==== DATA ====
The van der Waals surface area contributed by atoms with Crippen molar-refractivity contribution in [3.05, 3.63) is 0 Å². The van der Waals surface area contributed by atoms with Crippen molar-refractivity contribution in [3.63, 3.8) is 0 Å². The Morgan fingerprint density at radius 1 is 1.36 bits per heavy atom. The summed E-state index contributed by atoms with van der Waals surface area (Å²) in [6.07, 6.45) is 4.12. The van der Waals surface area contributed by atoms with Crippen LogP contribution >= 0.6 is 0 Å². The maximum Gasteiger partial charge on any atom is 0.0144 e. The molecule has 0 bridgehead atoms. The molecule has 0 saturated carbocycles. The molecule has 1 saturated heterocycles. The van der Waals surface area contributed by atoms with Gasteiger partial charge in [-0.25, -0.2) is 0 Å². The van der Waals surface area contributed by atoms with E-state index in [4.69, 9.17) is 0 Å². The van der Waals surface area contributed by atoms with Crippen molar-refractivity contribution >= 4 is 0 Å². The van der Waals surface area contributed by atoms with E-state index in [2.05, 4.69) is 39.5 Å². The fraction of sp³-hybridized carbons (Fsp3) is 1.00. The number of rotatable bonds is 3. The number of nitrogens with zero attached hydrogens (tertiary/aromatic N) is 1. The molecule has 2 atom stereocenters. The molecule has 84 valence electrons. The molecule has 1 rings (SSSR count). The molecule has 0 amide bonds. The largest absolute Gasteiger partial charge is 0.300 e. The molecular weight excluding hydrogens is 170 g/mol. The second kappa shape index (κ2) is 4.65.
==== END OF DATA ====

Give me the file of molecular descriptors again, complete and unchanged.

The van der Waals surface area contributed by atoms with Crippen molar-refractivity contribution in [3.05, 3.63) is 0 Å². The van der Waals surface area contributed by atoms with Crippen molar-refractivity contribution in [3.63, 3.8) is 0 Å². The Morgan fingerprint density at radius 1 is 1.36 bits per heavy atom. The summed E-state index contributed by atoms with van der Waals surface area (Å²) in [6.07, 6.45) is 4.12. The van der Waals surface area contributed by atoms with Crippen LogP contribution >= 0.6 is 0 Å². The maximum Gasteiger partial charge on any atom is 0.0144 e. The molecule has 0 bridgehead atoms. The molecule has 0 saturated carbocycles. The molecule has 1 saturated heterocycles. The van der Waals surface area contributed by atoms with Gasteiger partial charge in [-0.25, -0.2) is 0 Å². The van der Waals surface area contributed by atoms with E-state index in [4.69, 9.17) is 0 Å². The van der Waals surface area contributed by atoms with Crippen molar-refractivity contribution >= 4 is 0 Å². The van der Waals surface area contributed by atoms with E-state index in [2.05, 4.69) is 39.5 Å². The fraction of sp³-hybridized carbons (Fsp3) is 1.00. The number of rotatable bonds is 3. The number of nitrogens with zero attached hydrogens (tertiary/aromatic N) is 1. The molecule has 2 atom stereocenters. The molecule has 84 valence electrons. The molecule has 1 rings (SSSR count). The molecule has 0 amide bonds. The largest absolute Gasteiger partial charge is 0.300 e. The molecular weight excluding hydrogens is 170 g/mol. The second kappa shape index (κ2) is 4.65.